Holy Name Medical Center Blog

What to Expect When You’re Not Expecting

Posted by Paula Barcia-Pena, MD
Obstetrician-Gynecologist
Holy Name Medical Partners on August 3, 2021
Paula Barcia-Pena, MD - Obstetrician-Gynecologist

You and your partner decided to start your family, but when months go by, you wonder when you should seek medical guidance. The answer depends on your age.

If you are younger than 35, it is considered normal to take up to a year to conceive. If you are 35 or older you should consider consulting your OB-GYN after six months of unprotected sex without pregnancy, since time is of the essence.

There are some exceptions to these general guidelines, as a medical exam and blood tests might be indicated earlier for women with irregular menstrual cycles or known risk factors for infertility, such as a history of pelvic inflammatory disease or endometriosis.

Worldwide, the percentage of couples having difficulty conceiving is as high as 15 percent. Both partners of an infertile couple should be medically evaluated. Overall, up to 40 percent of infertility cases stem from male reproductive issues, 35 percent from female reproductive issues, 10 percent from both partners, and up to 15 percent are attributable to unknown factors, according to the American Society for Reproductive Medicine (ASRM).

Fertility declines steadily with age for both men and women, but the decline is more marked for women as the quality and quantity of eggs decline. A woman’s most fertile years are in her 20s. Fertility wanes in the 30s, particularly after age 35. The incidence of having abnormal oocytes, the cells in the ovaries that may develop into eggs, is 60 percent after age 40. After age 42, that risk rises to 75 percent.

While sperm quality deteriorates somewhat as men age, it generally does not become a problem before a man is in his 60s.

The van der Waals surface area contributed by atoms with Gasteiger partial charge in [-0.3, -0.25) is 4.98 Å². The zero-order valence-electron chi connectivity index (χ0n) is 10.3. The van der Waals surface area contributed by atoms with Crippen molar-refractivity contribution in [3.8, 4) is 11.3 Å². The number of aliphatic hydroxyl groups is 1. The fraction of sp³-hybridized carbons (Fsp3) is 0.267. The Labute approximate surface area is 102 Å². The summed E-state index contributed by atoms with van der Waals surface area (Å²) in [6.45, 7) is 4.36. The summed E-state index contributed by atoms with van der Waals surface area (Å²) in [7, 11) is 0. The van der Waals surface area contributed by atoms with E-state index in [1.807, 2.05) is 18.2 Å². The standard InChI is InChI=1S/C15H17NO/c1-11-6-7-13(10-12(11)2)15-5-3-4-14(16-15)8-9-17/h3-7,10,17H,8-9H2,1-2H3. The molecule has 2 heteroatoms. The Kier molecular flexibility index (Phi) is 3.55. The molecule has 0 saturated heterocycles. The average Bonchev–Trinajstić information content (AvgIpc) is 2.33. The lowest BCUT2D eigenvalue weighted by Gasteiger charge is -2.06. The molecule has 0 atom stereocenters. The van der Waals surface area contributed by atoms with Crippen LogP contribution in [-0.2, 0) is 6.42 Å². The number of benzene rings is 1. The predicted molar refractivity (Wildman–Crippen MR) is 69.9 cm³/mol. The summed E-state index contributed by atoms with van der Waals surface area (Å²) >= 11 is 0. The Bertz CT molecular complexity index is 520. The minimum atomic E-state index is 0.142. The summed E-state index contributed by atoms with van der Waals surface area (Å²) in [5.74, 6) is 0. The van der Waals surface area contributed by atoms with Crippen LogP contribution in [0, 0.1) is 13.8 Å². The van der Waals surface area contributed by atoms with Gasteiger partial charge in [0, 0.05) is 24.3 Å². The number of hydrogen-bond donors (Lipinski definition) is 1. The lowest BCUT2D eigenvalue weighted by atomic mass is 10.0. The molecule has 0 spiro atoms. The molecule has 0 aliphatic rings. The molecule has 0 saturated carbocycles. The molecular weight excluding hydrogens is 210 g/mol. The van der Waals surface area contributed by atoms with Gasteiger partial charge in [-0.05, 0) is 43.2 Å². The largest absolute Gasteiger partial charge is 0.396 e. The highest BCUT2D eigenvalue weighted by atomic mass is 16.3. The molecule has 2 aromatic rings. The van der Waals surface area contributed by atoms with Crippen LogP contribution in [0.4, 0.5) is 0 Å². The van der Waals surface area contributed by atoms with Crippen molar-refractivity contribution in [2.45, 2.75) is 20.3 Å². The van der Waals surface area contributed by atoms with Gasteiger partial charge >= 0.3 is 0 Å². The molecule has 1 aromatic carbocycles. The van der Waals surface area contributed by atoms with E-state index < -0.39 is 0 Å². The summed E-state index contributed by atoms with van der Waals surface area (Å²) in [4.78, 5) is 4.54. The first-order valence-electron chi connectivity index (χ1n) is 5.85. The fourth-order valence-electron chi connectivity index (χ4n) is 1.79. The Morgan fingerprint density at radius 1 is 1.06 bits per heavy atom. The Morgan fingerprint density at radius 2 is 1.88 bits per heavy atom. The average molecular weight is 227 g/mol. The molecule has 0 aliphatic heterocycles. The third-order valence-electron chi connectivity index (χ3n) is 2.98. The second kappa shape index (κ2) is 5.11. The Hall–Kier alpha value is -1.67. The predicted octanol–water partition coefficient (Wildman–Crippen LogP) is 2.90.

Decreasing Odds

Each month that she tries, a healthy, fertile 30-year-old woman has a 20 percent chance of getting pregnant. By age 40, that drops to less than 5 percent per cycle, according to the ASRM. Although the average age for menopause is 51, most women are unable to have a successful pregnancy by their mid-40s.

Despite misconceptions in popular culture, those success rates hold for pregnancies resulting from fertility treatments as well as natural conception. Many different medical conditions and other factors can contribute to fertility problems.

Couples may also be under the impression that in vitro fertilization (IVF) is foolproof, but it’s not. IVF is a complicated process and generally works in less than half of cases. IVF can be an expensive and emotional journey that is generally considered when other methods, such as timed intercourse, fertility drugs, surgery and artificial insemination, haven’t worked.

Contributing Factors

For both men and women, extremes in weight – either too high or too low - can affect fertility. Sometimes a weight loss of only 5 percent can increase the odds of pregnancy.

Lifestyle factors such as smoking, drinking alcohol and stress can play a big role in fertility for both partners and can also affect the viability and health of a developing fetus. Tobacco can be toxic for the ovaries. And sometimes stress management is made more difficult as couples worry about infertility. The plethora of apps now on the market to track fertility are meant to be helpful but sometimes add to the stress.

Taking Steps

If you're seeking help with infertility, an OB-GYN or other primary care provider can do the initial assessment. Your doctor will first take a medical history and perform a basic physical exam to assess whether your weight, family history or lifestyle could be factors.

From there, a basic diagnostic workup for women would include a blood test and a baseline ultrasound of the uterus. These tests will help evaluate hormone levels and the quality of the egg supply. An HSG or hysterosalpingogram also would be used to check for blockages in the Fallopian tubes or buildup of tissue within the endometrial cavity. For males, a semen analysis assesses the quantity (sperm count) and quality of sperm.

Your doctor may recommend other tests based on your and your partner’s medical history and specific situation. Once these diagnostics are completed, your health care provider can steer you toward a fertility specialist who can offer the best treatment options.

Paula Barcia-Pena, MD, is a board-certified obstetrician-gynecologist with offices in Teaneck and Cliffside Park. She is fluent in English, Spanish, Italian, and Portuguese. To schedule an appointment: 201-833-7087 (Teaneck), 201-943-4884 (Cliffside Park), or HolyNameMedicalPartners.org.